Of course, I was happy to have had a fire extinguisher available that did its job, but it was unfortunately a dry-chemical unit. That dry chemical is a nightmare. It sticks to everything and immediately begins corroding any bare metal it contacts. I didn’t pull the engine to clean everything up, but I should have. In the end, all the engine tin and almost everything else that bolts to the engine had to come off to clean out the chemical. The replacement fire extinguisher is a Halotron unit that leaves no residue. Never again!

The fire was caused because I missed tightening the fuel line hose clamp on the left side of the cold start valve for the fuel injection. This is located right next to the distributor. Apparently, fuel leaked (or sprayed) out and was ignited by the normal arcing inside the distributor cap. The fact that I was using 5/16-inch ID fuel injection hoses instead of the correct 7mm ID lines was also to blame. Lesson learned!

The items destroyed by the fire included the fuel injection wiring harness, heater booster fan, distributor cap, rotor, spark plug wires, rubber fuel lines, fan guard, oil pressure sender, various vacuum hoses, and the insulating panels on the “ceiling” of the engine compartment. I made an insurance claim and Chubb Insurance was great to work with. It paid for a brand-new Kyle FI wiring harness, all the other parts and included a payment for labor hours even though I would be doing the repairs myself. That funded the purchase of four new Hankook Vantra tires!

Piston skirts

On July 26, 2020, the Bus was back on the road … for the third time. 

The next few hundred miles were mostly uneventful. However, the cold engine sounded somewhat like a diesel when accelerating. Once it warmed up, the noise went away. It seemed that the brand new Mahle pistons were slapping in their brand new Mahle cylinders. Sigh. I wondered whether something should be done about that until the oil was changed on September 26, 2020. That’s when a piece of a piston ring was found in the sump plate. OK, I guess this engine is getting pulled out again!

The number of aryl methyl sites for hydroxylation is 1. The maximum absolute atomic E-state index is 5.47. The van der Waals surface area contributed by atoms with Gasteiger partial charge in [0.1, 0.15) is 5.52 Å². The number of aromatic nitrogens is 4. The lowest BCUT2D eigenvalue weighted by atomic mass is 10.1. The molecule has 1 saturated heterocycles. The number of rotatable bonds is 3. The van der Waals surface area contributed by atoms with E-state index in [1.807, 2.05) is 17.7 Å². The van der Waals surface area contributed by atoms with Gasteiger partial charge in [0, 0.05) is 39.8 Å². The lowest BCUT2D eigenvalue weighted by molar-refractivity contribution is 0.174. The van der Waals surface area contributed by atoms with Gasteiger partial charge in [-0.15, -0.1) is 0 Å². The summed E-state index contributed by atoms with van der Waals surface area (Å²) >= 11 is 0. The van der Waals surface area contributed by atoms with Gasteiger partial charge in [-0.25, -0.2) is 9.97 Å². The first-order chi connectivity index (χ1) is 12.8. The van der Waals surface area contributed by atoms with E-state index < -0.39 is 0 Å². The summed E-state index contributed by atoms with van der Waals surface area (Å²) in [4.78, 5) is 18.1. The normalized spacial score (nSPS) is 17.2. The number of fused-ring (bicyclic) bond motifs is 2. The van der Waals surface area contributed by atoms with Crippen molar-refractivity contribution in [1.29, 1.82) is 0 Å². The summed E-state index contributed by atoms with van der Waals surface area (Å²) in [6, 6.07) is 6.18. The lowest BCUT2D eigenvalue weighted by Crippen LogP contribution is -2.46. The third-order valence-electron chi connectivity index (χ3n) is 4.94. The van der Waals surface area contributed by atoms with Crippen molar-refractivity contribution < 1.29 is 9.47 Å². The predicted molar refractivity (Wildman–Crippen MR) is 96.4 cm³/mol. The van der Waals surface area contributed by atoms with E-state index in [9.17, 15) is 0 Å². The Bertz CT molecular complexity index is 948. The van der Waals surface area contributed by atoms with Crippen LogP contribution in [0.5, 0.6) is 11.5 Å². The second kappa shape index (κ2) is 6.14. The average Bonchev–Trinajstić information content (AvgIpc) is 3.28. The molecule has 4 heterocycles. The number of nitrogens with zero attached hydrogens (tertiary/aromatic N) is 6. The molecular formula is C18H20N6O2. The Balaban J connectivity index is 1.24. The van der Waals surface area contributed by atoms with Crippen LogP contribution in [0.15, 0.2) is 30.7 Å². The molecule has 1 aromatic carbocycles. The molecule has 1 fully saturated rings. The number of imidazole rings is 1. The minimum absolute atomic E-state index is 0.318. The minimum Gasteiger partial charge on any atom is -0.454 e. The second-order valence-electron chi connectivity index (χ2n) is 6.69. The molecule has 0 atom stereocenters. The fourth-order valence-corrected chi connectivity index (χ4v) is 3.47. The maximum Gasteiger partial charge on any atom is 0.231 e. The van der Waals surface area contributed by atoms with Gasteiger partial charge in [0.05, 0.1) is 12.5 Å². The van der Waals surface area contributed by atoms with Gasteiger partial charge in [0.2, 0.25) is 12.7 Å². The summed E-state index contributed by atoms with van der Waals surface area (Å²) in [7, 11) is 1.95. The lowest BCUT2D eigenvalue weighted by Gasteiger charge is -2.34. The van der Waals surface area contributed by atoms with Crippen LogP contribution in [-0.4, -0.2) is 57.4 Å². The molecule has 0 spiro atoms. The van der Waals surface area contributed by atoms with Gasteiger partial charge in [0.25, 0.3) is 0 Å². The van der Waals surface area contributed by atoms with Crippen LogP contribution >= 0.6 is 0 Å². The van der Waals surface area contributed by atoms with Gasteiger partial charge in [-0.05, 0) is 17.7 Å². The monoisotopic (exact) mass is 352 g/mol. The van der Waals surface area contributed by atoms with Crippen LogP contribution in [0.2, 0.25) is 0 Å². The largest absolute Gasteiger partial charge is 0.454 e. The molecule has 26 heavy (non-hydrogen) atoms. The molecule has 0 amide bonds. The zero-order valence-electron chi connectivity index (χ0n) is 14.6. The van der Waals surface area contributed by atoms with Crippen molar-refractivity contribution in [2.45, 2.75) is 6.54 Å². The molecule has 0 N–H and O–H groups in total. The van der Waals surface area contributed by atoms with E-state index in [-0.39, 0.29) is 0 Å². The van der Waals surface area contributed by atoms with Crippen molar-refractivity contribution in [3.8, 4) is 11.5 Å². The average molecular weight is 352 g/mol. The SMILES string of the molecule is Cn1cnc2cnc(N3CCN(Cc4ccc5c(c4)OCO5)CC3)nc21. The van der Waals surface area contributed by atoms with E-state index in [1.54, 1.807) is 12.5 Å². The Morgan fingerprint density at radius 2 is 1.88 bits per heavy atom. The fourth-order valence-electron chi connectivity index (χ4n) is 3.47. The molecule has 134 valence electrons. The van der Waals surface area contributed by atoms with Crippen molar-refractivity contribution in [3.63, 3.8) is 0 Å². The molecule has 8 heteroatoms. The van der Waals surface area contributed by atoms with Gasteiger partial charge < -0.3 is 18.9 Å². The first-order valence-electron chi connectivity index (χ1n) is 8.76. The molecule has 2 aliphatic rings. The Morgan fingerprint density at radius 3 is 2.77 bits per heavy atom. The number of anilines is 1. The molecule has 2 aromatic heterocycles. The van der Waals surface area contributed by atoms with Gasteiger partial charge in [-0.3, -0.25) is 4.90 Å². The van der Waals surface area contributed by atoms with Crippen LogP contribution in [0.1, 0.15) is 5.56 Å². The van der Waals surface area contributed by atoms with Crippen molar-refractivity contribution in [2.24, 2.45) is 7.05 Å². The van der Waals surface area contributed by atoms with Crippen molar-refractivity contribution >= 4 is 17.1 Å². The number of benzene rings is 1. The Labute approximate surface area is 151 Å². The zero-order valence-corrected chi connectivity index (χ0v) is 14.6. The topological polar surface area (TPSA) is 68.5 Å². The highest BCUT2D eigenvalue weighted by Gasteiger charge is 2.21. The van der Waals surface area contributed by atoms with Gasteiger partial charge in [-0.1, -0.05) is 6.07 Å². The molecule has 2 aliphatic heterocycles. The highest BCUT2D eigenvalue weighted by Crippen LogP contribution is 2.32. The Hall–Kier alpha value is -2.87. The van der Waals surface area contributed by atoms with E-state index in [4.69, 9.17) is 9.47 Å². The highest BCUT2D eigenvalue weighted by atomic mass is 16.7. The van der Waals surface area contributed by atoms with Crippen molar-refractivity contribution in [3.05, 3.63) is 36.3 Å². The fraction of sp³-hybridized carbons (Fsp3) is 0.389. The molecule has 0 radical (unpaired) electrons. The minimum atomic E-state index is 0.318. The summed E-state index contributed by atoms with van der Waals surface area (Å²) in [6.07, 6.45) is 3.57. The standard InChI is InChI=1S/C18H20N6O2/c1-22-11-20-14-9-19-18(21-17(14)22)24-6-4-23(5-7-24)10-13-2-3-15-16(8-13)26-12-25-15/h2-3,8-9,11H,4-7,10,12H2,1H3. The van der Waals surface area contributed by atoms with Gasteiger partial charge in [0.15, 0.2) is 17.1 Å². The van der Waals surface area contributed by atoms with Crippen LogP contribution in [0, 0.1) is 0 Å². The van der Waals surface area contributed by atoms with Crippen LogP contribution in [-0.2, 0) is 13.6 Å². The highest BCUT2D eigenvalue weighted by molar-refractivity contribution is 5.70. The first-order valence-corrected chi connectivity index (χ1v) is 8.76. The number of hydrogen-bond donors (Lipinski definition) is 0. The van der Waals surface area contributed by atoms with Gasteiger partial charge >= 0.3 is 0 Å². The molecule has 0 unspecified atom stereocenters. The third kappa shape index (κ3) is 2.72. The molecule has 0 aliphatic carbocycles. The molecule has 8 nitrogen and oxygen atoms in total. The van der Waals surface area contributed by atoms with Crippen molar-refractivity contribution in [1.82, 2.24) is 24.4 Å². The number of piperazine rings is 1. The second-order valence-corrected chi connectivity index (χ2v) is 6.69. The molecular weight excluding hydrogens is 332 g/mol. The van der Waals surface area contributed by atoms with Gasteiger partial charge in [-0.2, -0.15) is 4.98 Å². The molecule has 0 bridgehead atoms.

Pinched bearing

At least this time the case did not need to be split open, only the heads, pistons and cylinders removed. The piece of piston ring belonged to the wavy center spacer between the two oil control rings on one of the pistons. Another newbie mistake. Apparently, I broke this piece off when installing the piston in its cylinder, and it took this long to escape and find its way to the oil sump.

I also wanted to address the piston slap issue. The brand new Mahle pistons had significantly shorter skirts than the old Mahle pistons they replaced, which was probably why they were rocking and slapping in their cylinders. So, I had the new Mahle cylinders honed, installed new Hastings rings on the old Mahle pistons and put the engine back together again. 

On October 24, 2020, the Bus was back on the road again. The engine had logged around 900 miles since its original installation back in May.

Wiped bearing

And 235 miles later, on November 14, 2020, disaster struck. The engine seized after driving less than a mile. While trying to start the seized engine, the solenoid jammed and would not disengage the starter from the flywheel. This ruined the battery and starter. 

Yet another newbie mistake. It took several phone calls and email photo exchanges with George at European Motorworks to finally convince me, but yes, when I put the case halves back together after repairing the camshaft bearing issue, the No. 3 main bearing was not properly seated on its dowel pin. I has pinched the bearing. How it survived for 900 miles is a mystery, but it did.

So, out the engine came again, and of course this time it had to be completely disassembled. I measured the bearing seats in the case and found that the No. 3 bearing seat was distorted, no doubt due to the pinched bearing. George indicated that the case should be align-bored again, and because he did not want me to have a case with bearing seats two sizes larger, he provided another case that had only been aligned-bored once. 

New cam

In the end, George cleaned up the No. 3 crankshaft journal and shipped me a replacement case. My only cost was the shipping to send the damaged case and crank to him.